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Motion in limine is not a substitute for a motion for summary judgmentMarch 18, 2013

Carrasquillo v New York City Dept. of Educ., (DOE), 2013 NY Slip Op 01626 (1st Dept. 2013)

“Plaintiffs’ original notice of claim did not allege that the infant plaintiff slipped on water on the gym floor. It alleged merely that respondents were “negligent in the premises.” This allegation failed to provide respondents with enough information to enable them to investigate the premises liability claim (see O’Brien v City of Syracuse, 54 NY2d 353, 358 [1981]). Plaintiffs may not rely on the complaint (served 13 months after the accident), the bill of particulars (served almost two years after the accident), or the General Municipal Law § 50-h hearing testimony (given almost one year after the accident) to alert respondents to their theory of a failure to discover and remedy a wet floor (see Scott v City of New York, 40 AD3d 408, 410 [1st Dept 2007]).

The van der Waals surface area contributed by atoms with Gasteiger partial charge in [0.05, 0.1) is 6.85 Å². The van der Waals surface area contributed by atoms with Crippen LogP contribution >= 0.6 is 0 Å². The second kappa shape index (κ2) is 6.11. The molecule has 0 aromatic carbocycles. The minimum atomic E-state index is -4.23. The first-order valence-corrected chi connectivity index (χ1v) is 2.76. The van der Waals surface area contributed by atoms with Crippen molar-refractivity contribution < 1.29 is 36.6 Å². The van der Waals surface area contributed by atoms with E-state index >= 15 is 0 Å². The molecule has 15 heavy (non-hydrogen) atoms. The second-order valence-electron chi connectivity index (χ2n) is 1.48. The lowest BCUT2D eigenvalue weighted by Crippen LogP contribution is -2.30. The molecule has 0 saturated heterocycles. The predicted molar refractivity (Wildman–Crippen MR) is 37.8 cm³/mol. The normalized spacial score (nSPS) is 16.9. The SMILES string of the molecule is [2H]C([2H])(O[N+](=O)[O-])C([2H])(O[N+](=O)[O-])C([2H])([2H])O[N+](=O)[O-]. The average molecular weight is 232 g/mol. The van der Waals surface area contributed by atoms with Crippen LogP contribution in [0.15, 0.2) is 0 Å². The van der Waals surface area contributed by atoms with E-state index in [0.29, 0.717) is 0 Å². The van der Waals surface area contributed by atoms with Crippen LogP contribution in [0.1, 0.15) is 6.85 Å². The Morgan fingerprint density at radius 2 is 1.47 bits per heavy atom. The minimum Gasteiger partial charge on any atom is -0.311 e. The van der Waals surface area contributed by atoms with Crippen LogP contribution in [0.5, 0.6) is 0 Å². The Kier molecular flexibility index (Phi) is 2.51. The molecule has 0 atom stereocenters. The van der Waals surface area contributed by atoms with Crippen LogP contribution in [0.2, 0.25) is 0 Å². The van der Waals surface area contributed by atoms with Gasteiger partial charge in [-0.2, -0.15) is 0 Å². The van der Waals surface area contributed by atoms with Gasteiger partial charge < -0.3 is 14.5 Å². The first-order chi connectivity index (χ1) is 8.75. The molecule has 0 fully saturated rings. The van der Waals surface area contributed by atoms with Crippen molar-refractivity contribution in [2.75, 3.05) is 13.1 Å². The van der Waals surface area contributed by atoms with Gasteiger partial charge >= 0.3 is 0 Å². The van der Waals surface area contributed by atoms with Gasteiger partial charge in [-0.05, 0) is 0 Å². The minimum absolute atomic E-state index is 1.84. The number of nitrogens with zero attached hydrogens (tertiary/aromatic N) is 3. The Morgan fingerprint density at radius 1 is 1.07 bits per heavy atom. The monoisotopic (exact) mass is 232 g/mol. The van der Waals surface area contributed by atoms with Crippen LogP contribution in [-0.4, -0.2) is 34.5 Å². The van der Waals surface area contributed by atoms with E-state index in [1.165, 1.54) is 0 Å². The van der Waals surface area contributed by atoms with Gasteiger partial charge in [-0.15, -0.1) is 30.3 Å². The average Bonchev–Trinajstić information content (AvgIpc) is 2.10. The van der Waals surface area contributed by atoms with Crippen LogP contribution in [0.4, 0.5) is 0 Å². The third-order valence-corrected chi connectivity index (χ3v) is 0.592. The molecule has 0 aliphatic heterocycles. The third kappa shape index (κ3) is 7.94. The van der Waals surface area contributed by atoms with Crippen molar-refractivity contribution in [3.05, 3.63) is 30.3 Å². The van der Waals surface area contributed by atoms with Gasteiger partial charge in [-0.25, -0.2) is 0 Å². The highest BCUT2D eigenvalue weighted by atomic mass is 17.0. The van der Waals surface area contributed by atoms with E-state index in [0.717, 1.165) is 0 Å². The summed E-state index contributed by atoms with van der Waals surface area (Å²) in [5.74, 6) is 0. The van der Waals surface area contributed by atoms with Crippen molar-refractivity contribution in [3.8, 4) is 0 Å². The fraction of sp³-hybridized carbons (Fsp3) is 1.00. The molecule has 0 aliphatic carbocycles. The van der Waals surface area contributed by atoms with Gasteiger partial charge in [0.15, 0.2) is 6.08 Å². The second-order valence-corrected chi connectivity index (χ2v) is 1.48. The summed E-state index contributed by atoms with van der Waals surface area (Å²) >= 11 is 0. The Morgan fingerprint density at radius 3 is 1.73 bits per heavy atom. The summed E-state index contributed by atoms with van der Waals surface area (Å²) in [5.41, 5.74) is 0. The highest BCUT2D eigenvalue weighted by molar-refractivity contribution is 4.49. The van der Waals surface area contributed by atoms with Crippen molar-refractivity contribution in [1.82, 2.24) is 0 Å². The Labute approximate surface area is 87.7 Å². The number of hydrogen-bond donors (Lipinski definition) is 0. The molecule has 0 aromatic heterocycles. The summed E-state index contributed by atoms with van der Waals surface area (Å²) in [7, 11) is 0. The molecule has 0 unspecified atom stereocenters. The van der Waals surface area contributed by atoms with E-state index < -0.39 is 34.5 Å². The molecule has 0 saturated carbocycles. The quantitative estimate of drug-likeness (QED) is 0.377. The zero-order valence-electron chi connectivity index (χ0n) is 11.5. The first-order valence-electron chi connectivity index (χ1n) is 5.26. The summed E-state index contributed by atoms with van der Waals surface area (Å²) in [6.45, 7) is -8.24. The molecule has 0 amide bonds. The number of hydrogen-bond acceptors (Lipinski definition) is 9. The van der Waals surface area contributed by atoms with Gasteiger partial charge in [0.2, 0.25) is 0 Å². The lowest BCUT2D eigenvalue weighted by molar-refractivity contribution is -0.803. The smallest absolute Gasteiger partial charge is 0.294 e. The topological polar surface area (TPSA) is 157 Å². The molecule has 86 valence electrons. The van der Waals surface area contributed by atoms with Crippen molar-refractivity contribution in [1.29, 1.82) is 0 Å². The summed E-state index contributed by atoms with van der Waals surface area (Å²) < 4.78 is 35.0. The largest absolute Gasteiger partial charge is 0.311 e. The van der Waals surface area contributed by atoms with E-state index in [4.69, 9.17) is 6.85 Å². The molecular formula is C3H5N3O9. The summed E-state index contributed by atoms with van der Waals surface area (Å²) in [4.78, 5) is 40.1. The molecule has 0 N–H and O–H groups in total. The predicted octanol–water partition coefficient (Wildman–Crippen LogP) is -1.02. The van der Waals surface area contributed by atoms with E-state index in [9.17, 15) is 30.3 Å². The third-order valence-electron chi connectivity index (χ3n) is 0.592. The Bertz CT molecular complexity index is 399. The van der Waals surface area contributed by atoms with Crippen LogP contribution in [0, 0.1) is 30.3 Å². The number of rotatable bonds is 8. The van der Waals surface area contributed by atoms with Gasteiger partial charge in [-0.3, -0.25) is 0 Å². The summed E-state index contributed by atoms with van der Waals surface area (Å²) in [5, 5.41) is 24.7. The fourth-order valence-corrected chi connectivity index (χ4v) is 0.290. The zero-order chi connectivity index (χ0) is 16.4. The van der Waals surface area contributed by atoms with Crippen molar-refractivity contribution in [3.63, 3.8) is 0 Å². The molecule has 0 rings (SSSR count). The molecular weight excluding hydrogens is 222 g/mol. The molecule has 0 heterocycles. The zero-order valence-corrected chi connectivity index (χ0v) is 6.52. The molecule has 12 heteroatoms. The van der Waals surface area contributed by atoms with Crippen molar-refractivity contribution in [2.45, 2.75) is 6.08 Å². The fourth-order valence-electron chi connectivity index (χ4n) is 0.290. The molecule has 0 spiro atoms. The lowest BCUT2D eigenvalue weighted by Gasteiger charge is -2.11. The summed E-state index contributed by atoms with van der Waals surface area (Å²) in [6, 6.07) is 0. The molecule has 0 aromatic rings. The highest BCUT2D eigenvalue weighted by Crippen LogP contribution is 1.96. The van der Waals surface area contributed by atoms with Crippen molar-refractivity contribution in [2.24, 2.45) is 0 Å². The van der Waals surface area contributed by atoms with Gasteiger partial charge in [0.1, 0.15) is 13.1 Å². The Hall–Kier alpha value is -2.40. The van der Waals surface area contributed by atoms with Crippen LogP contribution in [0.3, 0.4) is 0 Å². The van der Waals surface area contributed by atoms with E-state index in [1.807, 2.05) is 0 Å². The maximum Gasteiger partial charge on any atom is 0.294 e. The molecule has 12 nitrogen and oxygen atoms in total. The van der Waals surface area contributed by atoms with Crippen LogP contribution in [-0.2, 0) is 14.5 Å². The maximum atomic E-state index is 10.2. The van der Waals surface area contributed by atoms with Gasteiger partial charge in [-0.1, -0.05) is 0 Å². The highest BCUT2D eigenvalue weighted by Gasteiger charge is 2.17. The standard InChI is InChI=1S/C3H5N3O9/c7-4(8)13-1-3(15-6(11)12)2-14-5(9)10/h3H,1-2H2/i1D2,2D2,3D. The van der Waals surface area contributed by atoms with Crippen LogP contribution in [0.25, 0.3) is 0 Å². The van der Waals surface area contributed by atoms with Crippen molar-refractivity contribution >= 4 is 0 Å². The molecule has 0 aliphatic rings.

The motion court improperly treated the motion in limine to dismiss the negligent [*2]supervision claim as a motion for summary judgment (see Downtown Art Co. v Zimmerman, 232 AD2d 270 [1st Dept 1996]; Brewi-Bijoux v City of New York, 73 AD3d 1112 [2d Dept 2010]).”

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